Social Studies Lesson Plan
Students will understand the benefits of using the assembly line method of production rather than the conventional factory method.
tagboard templates of animals - You will need to make these by breaking 6 or 7 different animals into "sections" and making a template for each one. For example, with a giraffe you would make 1 leg (it can be traced 4 times), the main body, the neck, the head, and the tail. You will need one template per student-5 or 6 students should get the same template. construction paper glue crayons timer(s)
- Give each student a template. Explain to them that they will be tracing the template onto construction paper, cutting out the pieces, and putting together with glue and decorating it. Set a timer for 15 minutes and have the students make as many animals as they
- can, but stress that their "product" needs to be complete-no uneven edges or sloppy work! Tell them that their paper animals need to be sellable.
- After 15 minutes, make a simple chart on the chalkboard to tally the number of completed products. Tally by type of animal (lion, hippo, giraffe) and by total number of animals produced.
- Have students get into groups based on the type of animal they worked on in the previous activity (lions all together, hippos all together, etc.).
- Tell students that they are going to be doing the same activity, but by working together using the assembly line method. This means that they will each have a particular job in the line to make the finished product.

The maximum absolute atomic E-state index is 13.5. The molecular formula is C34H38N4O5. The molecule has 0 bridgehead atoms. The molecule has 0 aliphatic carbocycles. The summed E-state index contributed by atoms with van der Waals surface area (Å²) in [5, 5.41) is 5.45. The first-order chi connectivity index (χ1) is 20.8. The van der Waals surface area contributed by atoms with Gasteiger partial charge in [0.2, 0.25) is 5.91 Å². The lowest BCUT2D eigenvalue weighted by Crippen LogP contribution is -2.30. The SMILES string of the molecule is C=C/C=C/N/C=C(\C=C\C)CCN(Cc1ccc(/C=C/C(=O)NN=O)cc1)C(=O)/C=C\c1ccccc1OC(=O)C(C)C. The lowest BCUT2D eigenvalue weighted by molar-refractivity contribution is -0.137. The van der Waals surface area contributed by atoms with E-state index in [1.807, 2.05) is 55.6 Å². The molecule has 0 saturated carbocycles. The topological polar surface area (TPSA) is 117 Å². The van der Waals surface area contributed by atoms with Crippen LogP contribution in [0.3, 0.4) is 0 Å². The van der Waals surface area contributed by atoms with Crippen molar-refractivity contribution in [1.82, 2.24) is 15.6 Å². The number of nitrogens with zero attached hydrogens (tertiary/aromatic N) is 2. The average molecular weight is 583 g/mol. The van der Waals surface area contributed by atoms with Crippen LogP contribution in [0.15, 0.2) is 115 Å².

- Have them divide themselves up into jobs-with five students per group: a. One tracer b. Two cutters c. One gluer d. One decorator If you have more students, they should assign them other jobs, i.e. tracing or decorating.
- Set the timer for 15 minutes again and let your students start their assembly line.
- Once again, tally and compare the difference between the conventional, one-man assembly method and the assembly-line method.
Discuss with students the benefits of using the assembly-line method. They should recognize the difference in production volume between the two methods. Have them talk about which method they prefer and what they noticed about the quality of the products coming from both of the production lines. Where in real life is the production line used? Why is it necessary in this technological age?
- You may want to have them look up some historical facts about the first successful uses of this manufacturing method and how it helped start and shape the Industrial Revolution in the United States and Europe.
- You may want to choose animals of one world region, such as rainforest or farm animals. Then you can use the animals in a decorative mural or you can use them throughout the study for charts, graphs, and other assignments.
- Evaluation: Were students able to follow directions correctly? Did they work together harmoniously and efficiently? Notice which students are able to explain the benefits of the assembly-line method and which students are able to give real-life situations where this method is used.